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Arquivo Brasileiro de Medicina Veterinária e Zootecnia

Print version ISSN 0102-0935On-line version ISSN 1678-4162

Arq. Bras. Med. Vet. Zootec. vol.52 n.5 Belo Horizonte Oct. 2000

http://dx.doi.org/10.1590/S0102-09352000000500003 

Clinical diagnosis and alternative surgical treatment of tetralogy of Fallot in a dog.
A case report

[Diagnóstico clínico e tratamento cirúrgico alternativo da tetralogia de Fallot em cão. Relato de caso]

 

M.H.M.A Larsson1, L. Pereira2, F.B. Jatene3, R.F. Freitas1;L.O.D. Barbusci1, S.M. de Oliveira4, M.C.D. Abduch4

1Faculdade de Medicina Veterinária e Zootecnia -USP
Av. Prof. Dr. Orlando Marques de Paiva, 87
05508-000-São Paulo, SP
2Faculdade de Medicina Veterinária da Universidade do Grande ABC
3Instituto do Coração da FM-USP
4Núcleo Diagnóstico Veterinário, SP

 

Recebido para publicação, após modificações, em 14 de abril de 2000.
E-mail: akaolar@usp.br

 

 

ABSTRACT

Tetralogy of Fallot was diagnosed in a 30 month-old Cocker Spaniel female, through physical, radiographic, electrocardiographic, and echocardiographic exams. The animal was submitted to a palliative surgical correction, the Blalock-Taussig technique, and 46 months after the surgery, no signs of cardiopulmonary decompensation were observed.

Keywords: Dog, tetralogy of Fallot, diagnosis, surgical correction

 

RESUMO

Tetralogia de Fallot foi diagnosticada em uma fêmea Cocker Spaniel, de 30 meses de idade, por meio de exames físico, radiográfico, eletrocardiográfico e ecocardiográfico. A paciente foi submetida à correção cirúrgica paliativa, técnica de Blalock-Taussig, e em avaliação recente, 46 meses após a cirurgia, apresentava-se sem qualquer manifestação sintomática de descompensação cardiopulmonar.

Palavras-Chave: Cão, tetralogia de Fallot, diagnóstico, correção cirúrgica

 

 

INTRODUCTION

The prevalence of congenital heart diseases has recently increased and that may be due to better diagnostic techniques, increased diseases incidence and there are, clearly, national and regional differences in the recognition of cardiac specific malformations within certain breeds (Buchanan, 1992).

According to some authors (Olivier, 1988; Buchanan, 1992; Bonagura & Darke, 1995; Goodwin, 1995) the tetralogy of Fallot (TF) is one of the most frequently diagnosed congenital cardiac defects in dogs. It is characterized by right ventricular outflow obstruction (pulmonic stenosis), secondary right hypertrophy, subaortic ventricular septal defect, and overriding aorta, and is the cardiac heart disease (CHD) that most commonly determines cyanosis.

Breed predisposition to tetralogy of Fallot is observed in Keeshond, English Bulldog, Miniature Poodle, Miniatura Schnauzer and wirehaired Fox Terrier (Patterson, 1989; Buchanan, 1992; Goodwin, 1995).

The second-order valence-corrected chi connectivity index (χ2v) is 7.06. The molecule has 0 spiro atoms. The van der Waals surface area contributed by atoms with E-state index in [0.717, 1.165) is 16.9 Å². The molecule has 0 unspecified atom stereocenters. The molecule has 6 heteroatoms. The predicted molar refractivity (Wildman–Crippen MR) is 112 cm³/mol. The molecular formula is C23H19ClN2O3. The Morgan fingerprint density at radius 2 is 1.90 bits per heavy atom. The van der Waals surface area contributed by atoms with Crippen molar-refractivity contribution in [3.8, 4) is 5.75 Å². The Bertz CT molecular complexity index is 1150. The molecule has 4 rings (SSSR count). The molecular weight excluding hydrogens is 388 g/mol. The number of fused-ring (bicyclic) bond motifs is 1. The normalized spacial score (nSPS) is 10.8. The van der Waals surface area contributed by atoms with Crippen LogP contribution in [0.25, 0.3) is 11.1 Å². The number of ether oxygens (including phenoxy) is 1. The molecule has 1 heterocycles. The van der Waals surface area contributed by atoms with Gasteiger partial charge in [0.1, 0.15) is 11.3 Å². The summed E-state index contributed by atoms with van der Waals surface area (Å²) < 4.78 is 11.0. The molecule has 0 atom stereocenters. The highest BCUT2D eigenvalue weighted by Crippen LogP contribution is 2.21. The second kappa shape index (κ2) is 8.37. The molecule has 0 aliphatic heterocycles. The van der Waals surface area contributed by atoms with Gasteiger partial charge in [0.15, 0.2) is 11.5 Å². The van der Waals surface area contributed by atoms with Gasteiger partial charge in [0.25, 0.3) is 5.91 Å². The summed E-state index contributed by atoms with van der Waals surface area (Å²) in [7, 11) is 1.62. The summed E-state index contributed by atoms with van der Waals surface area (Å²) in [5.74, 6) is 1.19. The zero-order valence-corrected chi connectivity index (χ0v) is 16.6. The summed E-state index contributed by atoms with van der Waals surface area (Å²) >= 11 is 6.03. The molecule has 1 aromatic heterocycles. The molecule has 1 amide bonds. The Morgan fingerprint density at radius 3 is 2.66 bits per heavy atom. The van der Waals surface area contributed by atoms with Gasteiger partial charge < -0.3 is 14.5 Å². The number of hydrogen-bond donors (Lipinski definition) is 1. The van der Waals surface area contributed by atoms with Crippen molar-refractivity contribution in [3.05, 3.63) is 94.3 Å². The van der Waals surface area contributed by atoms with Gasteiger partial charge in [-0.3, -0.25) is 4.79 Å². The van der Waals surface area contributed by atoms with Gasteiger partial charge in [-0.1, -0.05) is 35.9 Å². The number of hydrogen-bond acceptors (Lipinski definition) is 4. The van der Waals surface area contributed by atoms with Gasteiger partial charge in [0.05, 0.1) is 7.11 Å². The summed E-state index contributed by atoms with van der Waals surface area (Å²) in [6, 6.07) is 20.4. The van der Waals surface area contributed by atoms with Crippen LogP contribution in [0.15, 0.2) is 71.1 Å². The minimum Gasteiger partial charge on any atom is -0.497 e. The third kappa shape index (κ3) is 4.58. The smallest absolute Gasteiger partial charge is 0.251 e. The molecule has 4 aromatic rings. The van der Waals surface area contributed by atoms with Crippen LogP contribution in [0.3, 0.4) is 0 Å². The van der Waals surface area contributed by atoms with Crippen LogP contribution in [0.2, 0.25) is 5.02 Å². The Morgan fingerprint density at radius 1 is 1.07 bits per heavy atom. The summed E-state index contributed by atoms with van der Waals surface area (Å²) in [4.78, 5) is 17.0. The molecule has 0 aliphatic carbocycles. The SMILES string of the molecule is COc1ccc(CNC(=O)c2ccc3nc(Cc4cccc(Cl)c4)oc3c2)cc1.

Approximately 80% of affected dogs become symptomatic during the first year of life. The life expectancy for untreated symptomatic dogs is significantly reduced, with death occuring about two years of age. Occasionaly, mildly symptomatic dogs will survive well into adult life (Olivier, 1988).

Clinically, the tetralogy of Fallot is characterized by poor growth, exertional respiratory difficulty, cyanosis, generalized weakness, syncope, murmur, polycytemia and hyperviscosity of the blood (Stepien & Miller, 1994; Goodwin, 1995). Exercise and excitement may induce or worsen the cyanosis because of the left to right shunt aggravation (Stepien & Miller, 1994).

Radiographic exam may reveal a normal or mildly enlarged cardiac silhouette with right ventricular enlargment, and pulmonary vessels are visible but smaller than normal. The main pulmonary artery varies in size; a poststenotic dilation may be observed secondary to valvular pulmonic stenosis. The left atrium may be small if pulmonary flow is reduced (Olivier, 1988; Bonagura & Darke, 1995; Goodwin, 1995).

While the electrocardiogram shows only a right deviation of the cardiac axis, the definitive diagnosis is made echocardiographically by the presence of right ventricular hypertrophy, pulmonic stenosis and interventricular communication (Kaplan, 1991; Stepien & Miller, 1994; Goodwin, 1995). Animals with tetralogy of Fallot survive while the pulmonary blood flow is maintained and the blood viscosity is controlled. Sudden death is common in consequence of hypoxia, blood hyperviscosity or cardiac arrhythmia (Stepien & Miller, 1994).